RGSP
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Re: Shelduck

Post by RGSP » Tue Oct 18, 2016 8:18 pm

Lopez Mike wrote:Thanks. I'll need to think about this.

I've been limiting myself to plywood designs for my replacement hull. This makes getting a plumb bow a total hassle unless I do sharpie design where the boat is pretty much a flat bottom up front. Strip planking opens up many more possibilities.

Also less expensive wood as good plywood has gone through the roof.
i
Any thoughts (now that you are the expert!) about plank thickness for a light weight 24 foot launch hull? Would 12mm be good enough if glassed on both sides?
The cost of proper marine ply is getting a bit prohibitive, I agree, good stuff though it is.

I'm certainly not an expert, but I am convinced that strip planking is worth the effort to get a pleasingly shaped hull a bit over 20' long. On thickness of wood, I think 12mm/half inch would be enough, given how strong less than 1/4" is in my test-canoe which is only slightly shorter. Paul Fisher of Selway Fisher recommends 5/8" for some of his hulls of that length, and he should know, but perhaps a slightly over-flexible unfinished hull is not too bad a fault. Epoxy-glass, inside and out, does make a huge difference to the hull stiffness. Add to that, a steamboat is going to need fairly substantial stringers to take the engine and boiler weight, which will stiffen the hull significantly more, and at worst all that would be required to stiffen it further (perhaps even after launching) would be a few extra permanent frames. The only big argument for a thicker hull is insurance against collision damage, and I'm not sure I believe in that.

I'm going for a hull of about that length myself, partly because legal limits on towing weight (with trailer) in the UK come to about 1500kg for a slightly over-average sized car and it seems a reasonable target to aim for in a lightweight hull to take a group of up to 6 steamboat nutters. I might go for 1/2" thickness, but the extra weight of 5/8" cedar is small and I might go that way if Paul Fisher convinces me.

By the way, my friend Phil Webster's 117 year old, 22' launch "Banjo" has nominal 1/2" cedar planking with conventional carvel framing and hog, and she's still a very sound little vessel, give or take a few minor "soft" bits.
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Re: Shelduck

Post by Lopez Mike » Tue Oct 18, 2016 9:39 pm

Well, thank you for the information. Both you and Bart have given me hope that I might someday have a hull to replace the "esthetically challenged" hull I have now.

I found a distributor of 'plastic' staples and brads/nails not far from me down in Eugene Oregon and I will be visiting them on my next trip there.
http://ancofastenersales.com/our-produc ... ic-staples

Did you use a hand stapler/nail gun or an air one?

There is a guy in Vancouver, B.C. who builds nice rowing boats using hot glue, of all the strange things. The work goes really fast. He tacks the strips to the strong back bulkheads and then knocks them loose with a wooden mallet after glassing the outside. he feels that once the inner and outer glass and epoxy are cured that the bond between the strips is not that important. Food for thought.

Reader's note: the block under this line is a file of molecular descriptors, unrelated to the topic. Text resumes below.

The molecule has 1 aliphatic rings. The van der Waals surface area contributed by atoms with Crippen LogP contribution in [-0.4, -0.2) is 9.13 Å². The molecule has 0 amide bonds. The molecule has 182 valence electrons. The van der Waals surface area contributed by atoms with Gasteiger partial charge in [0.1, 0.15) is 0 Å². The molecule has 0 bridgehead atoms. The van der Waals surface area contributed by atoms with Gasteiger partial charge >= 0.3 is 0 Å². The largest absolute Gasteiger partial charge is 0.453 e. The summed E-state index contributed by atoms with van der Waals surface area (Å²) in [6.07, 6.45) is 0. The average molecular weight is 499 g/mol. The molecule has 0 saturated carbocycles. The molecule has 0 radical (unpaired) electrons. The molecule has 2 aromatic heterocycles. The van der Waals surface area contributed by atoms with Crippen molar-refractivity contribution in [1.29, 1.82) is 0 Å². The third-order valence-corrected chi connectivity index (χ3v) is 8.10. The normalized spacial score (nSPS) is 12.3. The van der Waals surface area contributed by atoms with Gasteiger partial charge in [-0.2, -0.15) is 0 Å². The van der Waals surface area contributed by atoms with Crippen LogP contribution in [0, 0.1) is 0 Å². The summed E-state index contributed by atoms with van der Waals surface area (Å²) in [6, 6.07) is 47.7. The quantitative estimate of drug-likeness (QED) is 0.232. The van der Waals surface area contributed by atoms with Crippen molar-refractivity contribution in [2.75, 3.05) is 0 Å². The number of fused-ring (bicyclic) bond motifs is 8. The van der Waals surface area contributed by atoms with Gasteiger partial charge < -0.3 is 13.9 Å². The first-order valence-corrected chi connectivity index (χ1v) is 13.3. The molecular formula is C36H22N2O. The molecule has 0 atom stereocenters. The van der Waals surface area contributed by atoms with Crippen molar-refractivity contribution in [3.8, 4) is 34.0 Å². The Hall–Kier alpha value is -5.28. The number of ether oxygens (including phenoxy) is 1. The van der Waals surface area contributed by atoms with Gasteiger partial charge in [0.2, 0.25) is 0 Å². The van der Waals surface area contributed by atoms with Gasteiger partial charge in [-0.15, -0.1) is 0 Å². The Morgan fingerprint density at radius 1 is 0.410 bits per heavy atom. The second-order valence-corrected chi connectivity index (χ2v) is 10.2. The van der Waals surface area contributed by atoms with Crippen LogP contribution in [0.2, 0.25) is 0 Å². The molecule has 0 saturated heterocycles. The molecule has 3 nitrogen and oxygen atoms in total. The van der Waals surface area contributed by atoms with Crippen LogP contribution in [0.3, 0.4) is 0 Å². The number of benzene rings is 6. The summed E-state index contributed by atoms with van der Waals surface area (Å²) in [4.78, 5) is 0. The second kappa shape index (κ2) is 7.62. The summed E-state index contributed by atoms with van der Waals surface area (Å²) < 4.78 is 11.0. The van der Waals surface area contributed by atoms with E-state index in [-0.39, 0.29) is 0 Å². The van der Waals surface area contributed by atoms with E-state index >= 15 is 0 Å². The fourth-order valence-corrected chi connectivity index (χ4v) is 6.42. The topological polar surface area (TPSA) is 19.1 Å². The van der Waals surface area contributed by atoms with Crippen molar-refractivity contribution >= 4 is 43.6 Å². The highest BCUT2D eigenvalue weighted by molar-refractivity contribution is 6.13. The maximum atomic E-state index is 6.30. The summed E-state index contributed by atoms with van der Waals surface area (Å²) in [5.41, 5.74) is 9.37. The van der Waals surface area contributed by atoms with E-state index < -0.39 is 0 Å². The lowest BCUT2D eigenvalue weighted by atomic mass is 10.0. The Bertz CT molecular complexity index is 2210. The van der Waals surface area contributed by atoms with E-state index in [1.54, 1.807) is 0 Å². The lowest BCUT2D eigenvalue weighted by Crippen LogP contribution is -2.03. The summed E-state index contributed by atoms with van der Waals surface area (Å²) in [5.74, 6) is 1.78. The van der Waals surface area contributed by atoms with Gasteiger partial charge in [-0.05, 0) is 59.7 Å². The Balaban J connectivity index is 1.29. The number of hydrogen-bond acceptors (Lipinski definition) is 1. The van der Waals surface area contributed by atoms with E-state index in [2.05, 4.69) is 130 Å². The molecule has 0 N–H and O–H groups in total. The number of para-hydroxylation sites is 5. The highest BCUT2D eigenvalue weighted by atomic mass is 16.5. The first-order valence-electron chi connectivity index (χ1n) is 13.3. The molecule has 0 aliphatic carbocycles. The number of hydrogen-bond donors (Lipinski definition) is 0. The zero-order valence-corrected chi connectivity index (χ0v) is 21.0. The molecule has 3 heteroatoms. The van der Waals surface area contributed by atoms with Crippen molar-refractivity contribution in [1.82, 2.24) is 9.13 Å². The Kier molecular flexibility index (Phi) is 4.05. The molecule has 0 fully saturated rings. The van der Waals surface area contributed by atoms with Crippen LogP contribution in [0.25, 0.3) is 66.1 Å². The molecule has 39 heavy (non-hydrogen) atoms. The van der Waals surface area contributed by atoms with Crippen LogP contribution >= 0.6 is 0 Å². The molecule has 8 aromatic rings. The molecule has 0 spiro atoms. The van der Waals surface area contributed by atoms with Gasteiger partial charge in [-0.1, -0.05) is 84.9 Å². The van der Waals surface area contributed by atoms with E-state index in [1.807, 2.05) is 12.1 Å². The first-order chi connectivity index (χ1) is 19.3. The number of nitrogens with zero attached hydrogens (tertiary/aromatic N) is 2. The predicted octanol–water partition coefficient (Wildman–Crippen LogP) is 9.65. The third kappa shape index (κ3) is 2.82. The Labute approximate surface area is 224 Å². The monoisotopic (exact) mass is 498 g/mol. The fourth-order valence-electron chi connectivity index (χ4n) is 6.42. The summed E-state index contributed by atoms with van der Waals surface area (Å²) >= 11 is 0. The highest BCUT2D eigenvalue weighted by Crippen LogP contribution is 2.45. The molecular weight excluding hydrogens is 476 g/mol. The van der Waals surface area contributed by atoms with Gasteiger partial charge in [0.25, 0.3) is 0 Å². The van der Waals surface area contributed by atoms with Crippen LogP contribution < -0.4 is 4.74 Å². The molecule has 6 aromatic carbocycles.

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RGSP
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Re: Shelduck

Post by RGSP » Wed Oct 19, 2016 8:26 am

I used a perfectly ordinary "Stanley" hand staple gun Mike - it doesn't need a lot of effort to get through 6mm cedar. The staples most often didn't go right home into the frames, but in well enough to make them hold, and having the flat top clear of the wood does make getting them out easier.

I don't think stapling as I did would be much use at all for thicker planks as used in a real steamboat, but good quality "non-split" type screws go in just as easily, and more to the point come out easily too, using a fairly light drill/driver (hurrah for Lithium Ion batteries!). I'm not sure I'd fancy getting out the sort of staples used in packing cases (and put in with an air tacker): cedar is very soft and easily bruised. Light gauge good quality screws go though cedar very well without pre-drilling and give no splitting - I doubt hot glue would be much faster.

Plastic staples might be useful, but not into the moulds, where fixings need removing. The other thing I've heard about them is that they sand more slowly than cedar, and leave raised bumps; I have no experience of this, but would have thought the solution would be to sand again after the first priming coat of epoxy had cured, which some builders do anyway.

Concerning edge-gluing planks, the strength certainly isn't essential once the hull is glassed. However, I would be worried about water tracking along joins having got in via pinholes or other minor cuts etc. I know of one rather nice looking steamboat constructed using exterior grade ply strips (not marine ply) rather than cedar, and I suspect polyester rather than epoxy, and she's an absolute nightmare to maintain. It only needs one very minor bash from an underwater rock or bit of iron, and water seeps in, and then tracks along voids in the ply and doesn't dry out. A year later, and the ply swells and tries to delaminate, and several square feet of hull need replacing. This one boat has put a number of steamboaters over here completely off strip planked hulls - understandably. However I was talking to several owners of hulls, constructed using cedar strips and epoxy glass at the SBA Windermere Week, and they have had no problems at all: the hulls certainly need less maintenance than conventional carvel built ones, and it looks as though their long-term life may be good as well, though few are older than 20 - 30 years yet.
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Lopez Mike
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Re: Shelduck

Post by Lopez Mike » Wed Oct 19, 2016 5:21 pm

How has the life span of your LiO battery packs been. I don't mean the time between charges but how long between replacements.

I got so turned off to rechargeable drills years ago that I have not bought any. The battery packs would die and the manufacturers would have change the design to I had to throw away the drill. Not a happy camper.